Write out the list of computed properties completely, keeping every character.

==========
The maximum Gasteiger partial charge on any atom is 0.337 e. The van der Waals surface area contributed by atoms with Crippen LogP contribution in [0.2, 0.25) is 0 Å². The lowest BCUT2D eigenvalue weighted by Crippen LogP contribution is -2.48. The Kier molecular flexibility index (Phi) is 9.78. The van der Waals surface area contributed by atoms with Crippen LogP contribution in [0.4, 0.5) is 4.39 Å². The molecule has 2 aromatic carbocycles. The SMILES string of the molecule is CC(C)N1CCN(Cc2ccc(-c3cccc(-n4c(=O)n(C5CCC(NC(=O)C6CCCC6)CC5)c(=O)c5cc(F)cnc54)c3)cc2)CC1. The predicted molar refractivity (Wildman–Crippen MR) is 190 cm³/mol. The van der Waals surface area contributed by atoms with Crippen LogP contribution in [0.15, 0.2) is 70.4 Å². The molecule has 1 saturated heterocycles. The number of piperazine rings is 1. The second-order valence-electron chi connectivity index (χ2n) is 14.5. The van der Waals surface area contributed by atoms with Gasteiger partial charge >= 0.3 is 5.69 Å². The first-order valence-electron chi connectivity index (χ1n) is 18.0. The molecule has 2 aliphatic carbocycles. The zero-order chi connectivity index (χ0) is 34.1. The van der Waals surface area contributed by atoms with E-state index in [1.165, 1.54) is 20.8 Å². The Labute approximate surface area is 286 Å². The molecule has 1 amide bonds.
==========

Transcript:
The maximum Gasteiger partial charge on any atom is 0.337 e. The van der Waals surface area contributed by atoms with Crippen LogP contribution in [0.2, 0.25) is 0 Å². The lowest BCUT2D eigenvalue weighted by Crippen LogP contribution is -2.48. The Kier molecular flexibility index (Phi) is 9.78. The van der Waals surface area contributed by atoms with Crippen LogP contribution in [0.4, 0.5) is 4.39 Å². The molecule has 2 aromatic carbocycles. The SMILES string of the molecule is CC(C)N1CCN(Cc2ccc(-c3cccc(-n4c(=O)n(C5CCC(NC(=O)C6CCCC6)CC5)c(=O)c5cc(F)cnc54)c3)cc2)CC1. The predicted molar refractivity (Wildman–Crippen MR) is 190 cm³/mol. The van der Waals surface area contributed by atoms with Crippen LogP contribution in [0.15, 0.2) is 70.4 Å². The molecule has 1 saturated heterocycles. The number of piperazine rings is 1. The second-order valence-electron chi connectivity index (χ2n) is 14.5. The van der Waals surface area contributed by atoms with Gasteiger partial charge >= 0.3 is 5.69 Å². The first-order valence-electron chi connectivity index (χ1n) is 18.0. The molecule has 2 aliphatic carbocycles. The zero-order chi connectivity index (χ0) is 34.1. The van der Waals surface area contributed by atoms with E-state index in [1.165, 1.54) is 20.8 Å². The Labute approximate surface area is 286 Å². The molecule has 1 amide bonds.